FILE – In this Sept. 21, 2008 file photo, Don Rickles is honored for best individual performance in a variety or music program for “Mr. Warmth: The Don Rickles Project,” at the 60th Primetime Emmy Awards in Los Angeles. Rickles, the hollering, bald-headed “Merchant of Venom’Äù whose barrage of barbs upon the meek and the mighty endeared him to audiences and his peers for decades died, Thursday, April 6, 2017 at his home in Los Angeles. He was 90. AP Photo/Mark J. Terrill, File

On Thursday, I spent the night with Don Rickles.

Not in person. Thursday was the day “Mr. Warmth” became “Mr. Cold,” which is a disrespectful thing to say, but I’d like to think the Dean of Disrespect would want it this way.

I spent the night with Don Rickles by falling into a rabbit hole of YouTube videos, clicking and laughing at one volley of “hockey pucks” after another as Rickles slaughtered the famous and the fortunate civilians in the audience who happened to catch his laserlike eye for comedy gold.

Rickles defies explanation. Reading a stenographer’s transcription of his act would not only not make you laugh, it wouldn’t even make sense.

“Why don’t you drop your pants and fire a rocket!”


Unless you have Don’s voice in your head. Then it all somehow makes sense.

Chris Rock said it best, “Being funny is like being a beautiful woman; you can get away with all kinds of $%*#.”

Rickles was a bald Marilyn Monroe.

He was famously funny for more than 50 years. He insulted everyone and offended no one. Having Rickles rip you from the stage gave you a story to tell for the rest of your life.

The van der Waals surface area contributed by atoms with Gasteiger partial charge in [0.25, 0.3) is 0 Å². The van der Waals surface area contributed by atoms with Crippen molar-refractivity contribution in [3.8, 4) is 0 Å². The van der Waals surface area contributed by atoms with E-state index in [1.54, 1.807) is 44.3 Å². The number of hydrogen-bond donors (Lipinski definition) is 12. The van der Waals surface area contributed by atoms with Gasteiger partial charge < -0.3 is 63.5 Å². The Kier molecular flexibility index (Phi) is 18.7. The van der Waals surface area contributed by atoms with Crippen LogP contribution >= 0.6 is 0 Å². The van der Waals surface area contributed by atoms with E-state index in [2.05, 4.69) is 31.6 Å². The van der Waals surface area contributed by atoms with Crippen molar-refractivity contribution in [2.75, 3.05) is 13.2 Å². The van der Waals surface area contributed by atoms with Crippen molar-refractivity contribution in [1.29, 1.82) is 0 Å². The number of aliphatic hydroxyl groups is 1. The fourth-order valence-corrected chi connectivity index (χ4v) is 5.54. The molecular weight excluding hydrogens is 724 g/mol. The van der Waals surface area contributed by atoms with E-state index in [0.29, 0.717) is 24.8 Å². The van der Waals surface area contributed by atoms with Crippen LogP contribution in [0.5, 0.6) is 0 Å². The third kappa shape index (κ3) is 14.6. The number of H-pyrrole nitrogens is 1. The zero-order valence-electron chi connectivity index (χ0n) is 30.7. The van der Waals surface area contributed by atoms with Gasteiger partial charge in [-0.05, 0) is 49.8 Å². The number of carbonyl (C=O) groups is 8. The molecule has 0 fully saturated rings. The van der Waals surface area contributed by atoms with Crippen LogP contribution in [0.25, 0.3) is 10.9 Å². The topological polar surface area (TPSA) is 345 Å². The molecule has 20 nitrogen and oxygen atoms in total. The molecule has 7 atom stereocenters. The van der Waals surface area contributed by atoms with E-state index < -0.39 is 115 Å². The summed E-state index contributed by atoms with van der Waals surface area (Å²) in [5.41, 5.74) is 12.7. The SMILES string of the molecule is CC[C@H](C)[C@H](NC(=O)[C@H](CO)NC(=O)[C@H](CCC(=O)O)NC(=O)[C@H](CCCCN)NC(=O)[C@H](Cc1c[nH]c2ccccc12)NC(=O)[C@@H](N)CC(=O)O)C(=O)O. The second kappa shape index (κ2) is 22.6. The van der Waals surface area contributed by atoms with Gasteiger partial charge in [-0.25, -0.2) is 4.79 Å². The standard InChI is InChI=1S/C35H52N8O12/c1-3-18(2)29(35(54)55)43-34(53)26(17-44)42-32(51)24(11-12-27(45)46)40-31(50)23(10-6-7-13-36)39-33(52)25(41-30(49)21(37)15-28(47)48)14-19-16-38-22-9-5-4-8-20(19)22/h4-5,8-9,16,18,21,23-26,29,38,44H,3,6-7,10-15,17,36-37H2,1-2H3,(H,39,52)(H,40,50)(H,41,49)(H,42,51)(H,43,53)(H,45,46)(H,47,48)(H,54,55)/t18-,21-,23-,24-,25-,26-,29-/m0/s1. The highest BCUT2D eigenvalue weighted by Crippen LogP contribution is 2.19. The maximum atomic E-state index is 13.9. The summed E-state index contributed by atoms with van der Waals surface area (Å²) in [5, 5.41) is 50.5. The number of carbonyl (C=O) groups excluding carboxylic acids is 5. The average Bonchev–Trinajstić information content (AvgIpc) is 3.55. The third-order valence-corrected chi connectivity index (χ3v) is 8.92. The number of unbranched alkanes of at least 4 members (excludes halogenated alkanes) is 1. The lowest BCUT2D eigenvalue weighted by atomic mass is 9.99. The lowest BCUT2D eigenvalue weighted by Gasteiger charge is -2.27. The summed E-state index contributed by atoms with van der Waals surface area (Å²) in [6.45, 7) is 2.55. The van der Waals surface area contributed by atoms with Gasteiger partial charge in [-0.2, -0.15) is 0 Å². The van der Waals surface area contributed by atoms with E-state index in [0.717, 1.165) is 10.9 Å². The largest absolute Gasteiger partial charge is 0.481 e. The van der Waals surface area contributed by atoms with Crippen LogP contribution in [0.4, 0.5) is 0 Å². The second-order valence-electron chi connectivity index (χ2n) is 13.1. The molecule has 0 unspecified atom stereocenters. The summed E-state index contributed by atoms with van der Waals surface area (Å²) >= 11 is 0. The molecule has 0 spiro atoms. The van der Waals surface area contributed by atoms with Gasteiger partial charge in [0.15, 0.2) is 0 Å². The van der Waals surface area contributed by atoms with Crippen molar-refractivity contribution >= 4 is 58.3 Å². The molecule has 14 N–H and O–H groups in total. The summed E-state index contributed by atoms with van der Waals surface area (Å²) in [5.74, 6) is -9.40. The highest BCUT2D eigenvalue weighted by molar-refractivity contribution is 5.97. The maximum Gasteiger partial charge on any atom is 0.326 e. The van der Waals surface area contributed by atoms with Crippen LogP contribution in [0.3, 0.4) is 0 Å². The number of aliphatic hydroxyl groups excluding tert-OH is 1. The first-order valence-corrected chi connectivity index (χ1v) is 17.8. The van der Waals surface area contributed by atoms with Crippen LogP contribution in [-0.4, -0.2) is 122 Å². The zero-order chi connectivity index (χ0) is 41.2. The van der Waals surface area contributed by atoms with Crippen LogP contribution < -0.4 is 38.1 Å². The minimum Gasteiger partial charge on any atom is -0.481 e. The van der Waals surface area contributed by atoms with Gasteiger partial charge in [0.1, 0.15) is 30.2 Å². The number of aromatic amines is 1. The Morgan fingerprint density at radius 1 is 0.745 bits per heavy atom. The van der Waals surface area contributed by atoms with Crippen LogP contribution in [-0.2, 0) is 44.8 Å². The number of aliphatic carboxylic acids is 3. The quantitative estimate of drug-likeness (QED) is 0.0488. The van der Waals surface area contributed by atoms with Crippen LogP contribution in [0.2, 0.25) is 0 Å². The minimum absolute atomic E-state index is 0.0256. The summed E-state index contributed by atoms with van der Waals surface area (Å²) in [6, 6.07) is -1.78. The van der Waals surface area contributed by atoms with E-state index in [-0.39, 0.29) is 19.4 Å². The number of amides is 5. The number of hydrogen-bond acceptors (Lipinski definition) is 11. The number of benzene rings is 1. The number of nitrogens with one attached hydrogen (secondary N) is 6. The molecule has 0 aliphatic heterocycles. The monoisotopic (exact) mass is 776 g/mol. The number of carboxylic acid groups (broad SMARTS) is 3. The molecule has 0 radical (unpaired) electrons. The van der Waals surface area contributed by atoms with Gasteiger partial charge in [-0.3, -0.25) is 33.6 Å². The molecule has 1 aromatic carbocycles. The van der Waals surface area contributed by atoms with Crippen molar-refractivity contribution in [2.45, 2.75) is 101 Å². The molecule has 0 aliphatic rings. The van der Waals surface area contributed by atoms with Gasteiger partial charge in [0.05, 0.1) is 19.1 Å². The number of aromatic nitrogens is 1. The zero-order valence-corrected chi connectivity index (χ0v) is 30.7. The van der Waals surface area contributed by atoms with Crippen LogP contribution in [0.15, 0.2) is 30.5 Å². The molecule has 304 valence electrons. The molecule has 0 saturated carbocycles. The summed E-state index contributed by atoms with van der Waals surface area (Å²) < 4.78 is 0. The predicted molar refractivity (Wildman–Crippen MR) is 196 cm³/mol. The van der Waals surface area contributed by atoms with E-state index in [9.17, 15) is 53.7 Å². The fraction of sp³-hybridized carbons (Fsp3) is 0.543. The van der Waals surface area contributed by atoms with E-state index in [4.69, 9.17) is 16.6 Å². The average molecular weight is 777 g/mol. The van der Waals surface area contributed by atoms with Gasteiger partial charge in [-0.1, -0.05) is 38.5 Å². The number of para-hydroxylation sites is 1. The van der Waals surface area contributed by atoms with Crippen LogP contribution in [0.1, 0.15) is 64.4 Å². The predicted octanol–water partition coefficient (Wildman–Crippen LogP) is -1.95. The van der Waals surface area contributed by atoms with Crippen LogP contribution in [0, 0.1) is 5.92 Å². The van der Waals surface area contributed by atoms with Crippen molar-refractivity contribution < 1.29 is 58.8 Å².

Sometime in the ’70s, I saw Don at the Westbury Music Fair on Long Island, a regular stop for him. He bantered with a big fella down close to the circular stage. I don’t remember about what. I do remember he told the guy, “I’m going to kiss your ass!” He then jumped into the audience, physically rolled over his target, and kissed his ass.

Twenty-plus years later I went to see Sinatra at Radio City Music Hall, in what turned out to be his very last performance in New York City. Rickles opened the show.

I arrived a few minutes late, and Rickles was already onstage and in full search-and-destroy mode. I looked at my ticket, Row B, dead center (I had a connection) and thought, “I’m not walking in late to the second row. He’ll kill me!”

I watched from the back of the orchestra until intermission.

At Sinatra’s 80th birthday bash at the Shrine Auditorium, Rickles said, “Make yourself at home, Frank.” And then pantomimed a machine gun, “rat-tat-tat, rat-tat-tat.” Frank laughed.

He once called Nell Carter, a large African-American woman, “mudslide.” She laughed.

He described a bunch of gangsters at a nightclub as “sitting around smelling their guns.” They didn’t laugh.

Rickles’ act was risky. A young Tony Bennett threw a young Don Rickles up against a wall in anger. Until he got the joke.

He had no material, only an attitude. He had to poke away at an audience until he found the funny. Every night was a high-wire act without a net.

He wasn’t a social critic. He didn’t blaze trails like Lenny Bruce, George Carlin or Richard Pryor. He was apolitical, perfectly happy to make Ronald Reagan laugh as well as Barack Obama. Don wasn’t a rebel. He was sanctioned by the establishment. But he was still culturally important because his non-PC act mocked all the “isms.” It’s hard to hate people once you’ve shared a laugh with them. We loved him.

A husband to Barbara, father to Mindy and Larry, a grandfather and friend, the offstage Rickles was the real “Mr. Warmth,” a famously kind man in an infamously cruel profession.

Could a young Don Rickles succeed in today’s hyper-sensitive environment? I think so. Funny lets you get away with away with all kinds of $%*#. And Don Rickles was one very funny fellow.

Doug McIntyre’s column appears Sundays. Hear him weekdays 5-10 a.m. on KABC AM (790). He can be reached at: